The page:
Markets

Treasury reopens 2007 bond seeking Sh30bn to plug budget deficit

NT

The Treasury has so far kept off borrowing from the international market despite a Sh287 billion target for external debt. PHOTO | FILE

Summary

  • The paper is offering a fixed coupon rate of 13.5 per cent, similar to the average rate on offer for five-year bonds in the past two years.

The government has set the target for its first bond issue of 2017 at Sh30 billion as it moves to plug a gaping budget deficit amid huge debt maturities in quarter one of this year.

The Treasury has opted to reopen a 15-year bond initially issued in 2007, meaning it effectively has a five-year tenor (its maturity is in 2022).

It is earmarked for budgetary support, with the government still needing to plug a deficit of Sh516 billion for the 2016/17 fiscal year.

The paper is offering a fixed coupon rate of 13.5 per cent, similar to the average rate on offer for five-year bonds in the past two years.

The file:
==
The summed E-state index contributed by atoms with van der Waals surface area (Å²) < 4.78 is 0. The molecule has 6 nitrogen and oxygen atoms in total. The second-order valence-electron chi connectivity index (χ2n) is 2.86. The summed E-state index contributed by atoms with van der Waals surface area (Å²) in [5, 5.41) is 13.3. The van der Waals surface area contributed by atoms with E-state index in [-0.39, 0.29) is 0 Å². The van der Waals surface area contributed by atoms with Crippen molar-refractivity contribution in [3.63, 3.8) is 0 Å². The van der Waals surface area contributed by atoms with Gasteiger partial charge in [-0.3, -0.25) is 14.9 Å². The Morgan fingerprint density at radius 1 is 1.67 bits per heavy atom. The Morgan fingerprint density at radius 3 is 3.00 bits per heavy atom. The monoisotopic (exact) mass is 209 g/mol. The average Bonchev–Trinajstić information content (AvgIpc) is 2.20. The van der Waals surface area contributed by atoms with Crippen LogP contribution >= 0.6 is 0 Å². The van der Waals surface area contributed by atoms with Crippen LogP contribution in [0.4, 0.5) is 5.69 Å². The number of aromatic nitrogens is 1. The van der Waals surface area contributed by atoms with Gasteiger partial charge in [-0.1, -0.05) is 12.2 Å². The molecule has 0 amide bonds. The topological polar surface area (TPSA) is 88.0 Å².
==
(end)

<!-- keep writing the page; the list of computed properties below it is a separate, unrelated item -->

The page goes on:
An investor will therefore earn 6.75 per cent every six months when the interest income is normally calculated and paid.

“We opine that the CBK settled on the bond, which has a five-year tenor, on account of the shilling’s weak outlook in the near term causing most investors to employ a short term duration strategy. The five-year yield on the curve has averaged 13.49 per cent within the last two years,” Genghis analyst Churchill Ogutu said in a fixed income note.

It is on sale at a time when liquidity in the market has tightened due to a CBK mop-up in partial support of the volatile shilling.

Indicative of the tight market, the interbank rate has climbed to nine per cent, its highest level in six months with banks transacting Sh217 billion on the platform since the beginning of the year.

The Treasury has so far kept off borrowing from the international market despite a Sh287 billion target for external debt.

It is, however, facing heavy maturities in February (Sh106 billion) and March (Sh91.5 billion) that will need to be rolled over through new borrowing, possibly straining the domestic market and putting pressure on yields.

At the same time, the government has been rejecting expensive bids in recent issues, given that it is ahead of the pro-rated target for domestic borrowing for the fiscal year.